PuTTY is one of the most popular and widely used open-source client-side programs that allows users to remotely access computers over SSH, Telnet, and Rlogin network protocols.
Almost 20 months after releasing the last version of its software, the developers of PuTTY earlier this week released the latest version 0.71 for Windows and Unix operating systems.
According to an advisory available on its website, all previous versions of the PuTTY software have been found vulnerable to multiple security vulnerabilities that could allow a malicious server or a compromised server to hijack client’s system in different ways.
Here below I have listed all 8 vulnerabilities with brief information that PuTTY 0.71 has patched:
1) Authentication Prompt Spoofing — Since PuTTY doesn’t have a way to indicate whether a piece of terminal output is genuine, the user-interface issue could be exploited by a malicious server to generate a fake authentication prompt at the client side, prompting victims to enter their private key passphrases.
“If the server had also acquired a copy of your encrypted key file (which, for example, you might have considered safe to copy around because it was securely encrypted), then this would give it access to your private key,” the advisory explains.
2) Code Execution via CHM Hijacking — When a user launches the online help within the PuTTY GUI tools, the software tries to locate its help file alongside its own executable.
This behavior could allow an attacker to trick the user into executing malicious code on the client system via the hijacking CHM file.
“If you were running PuTTY from a directory that unrelated code could arrange to drop files into, this means that if somebody contrived to get a file called putty.chm into that directory, then PuTTY would believe it was the real help file, and feed it to htmlhelp.exe.”
3) Buffer Overflow in Unix PuTTY Tools — According to the advisory, if a server opens too many port forwardings, PuTTY for Unix does not bounds-check the input file descriptor it collects while monitoring the collections of active Unix file descriptors for activity, leading to a buffer overflow issue.
“We don’t know if this was remotely exploitable, but it could at least be remotely triggered by a malicious SSH server, if you enabled any of the options that allow the server to open a channel: remote-to-local port forwarding, agent forwarding or X11 forwarding,” the advisory says.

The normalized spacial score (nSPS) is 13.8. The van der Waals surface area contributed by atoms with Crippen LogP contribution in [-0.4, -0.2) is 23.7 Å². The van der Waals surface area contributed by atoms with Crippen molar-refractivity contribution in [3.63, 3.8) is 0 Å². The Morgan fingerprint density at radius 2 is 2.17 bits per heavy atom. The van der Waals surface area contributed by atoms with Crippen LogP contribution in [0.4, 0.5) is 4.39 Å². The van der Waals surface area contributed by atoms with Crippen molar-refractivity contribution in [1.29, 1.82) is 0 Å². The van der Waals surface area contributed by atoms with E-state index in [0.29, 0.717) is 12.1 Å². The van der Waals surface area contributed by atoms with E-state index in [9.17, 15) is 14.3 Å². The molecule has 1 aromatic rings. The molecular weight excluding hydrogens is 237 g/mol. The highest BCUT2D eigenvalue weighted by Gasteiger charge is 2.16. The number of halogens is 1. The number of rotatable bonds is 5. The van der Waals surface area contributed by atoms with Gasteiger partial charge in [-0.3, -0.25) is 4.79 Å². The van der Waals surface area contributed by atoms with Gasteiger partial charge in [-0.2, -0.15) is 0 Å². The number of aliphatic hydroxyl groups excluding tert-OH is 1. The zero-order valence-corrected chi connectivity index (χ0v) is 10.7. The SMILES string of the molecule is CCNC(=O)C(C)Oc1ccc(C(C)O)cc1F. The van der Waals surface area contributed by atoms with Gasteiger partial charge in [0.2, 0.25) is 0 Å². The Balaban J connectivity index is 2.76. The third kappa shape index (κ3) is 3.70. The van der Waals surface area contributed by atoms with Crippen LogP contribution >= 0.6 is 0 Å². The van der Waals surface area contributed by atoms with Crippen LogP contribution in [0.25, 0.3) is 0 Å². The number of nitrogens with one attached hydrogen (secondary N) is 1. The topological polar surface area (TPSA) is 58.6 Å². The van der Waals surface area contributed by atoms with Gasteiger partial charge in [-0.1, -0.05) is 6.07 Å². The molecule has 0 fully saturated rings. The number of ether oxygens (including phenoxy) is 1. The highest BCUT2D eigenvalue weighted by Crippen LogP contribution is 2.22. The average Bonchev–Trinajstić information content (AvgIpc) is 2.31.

4) Reusing Cryptographic Random Numbers — This issue resides in the way cryptographic random number generator in PuTTY, occasionally using the same batch of random bytes twice.
“This occurred because of a one-byte buffer overflow in the random pool code. If entropy from an external source was injected into the random pool exactly when the current-position index was pointing at the very end of the pool, it would overrun the pool buffer by one byte and overwrite the low byte of the position index itself.”
5) Integer Overflow Flaw — All prior versions of PuTTY suffers an Integer overflow issue due to missing key-size check-in RSA key exchange.
A remote server can trigger the vulnerability by sending a short RSA key, leading to an integer overflow and uncontrolled overwriting of memory.
PuTTY developers are not sure if this flaw can be exploited to gain control over the client, but since the issue occurs during key exchange and happens before host key checking, the overflow can be induced by a MitM attack even if the middle man does not know the correct host key.
So even if you trust the server you think you are connecting to, you are not safe.”
6, 7 and 8) Terminal DoS Attacks — Last three vulnerabilities in PuTTY allows a server to crash, or slow down client’s terminal by sending different text outputs.
Servers can send a long unbroken string of Unicode characters to the client’s terminal, which could lead to a denial-of-service attack by causing the system to allocate potentially unlimited amounts of memory.
The second DoS attack can be triggered by sending combining characters, double-width text, an odd number of terminal columns, and GTK to the client’s terminal in output.
In the third DoS attack, by sending width-2 characters used by Chinese, Japanese and Korean to the client, PuTTY’s terminal emulator can be forced to crash.
If you use PuTTY, make sure you download and use the latest version of it.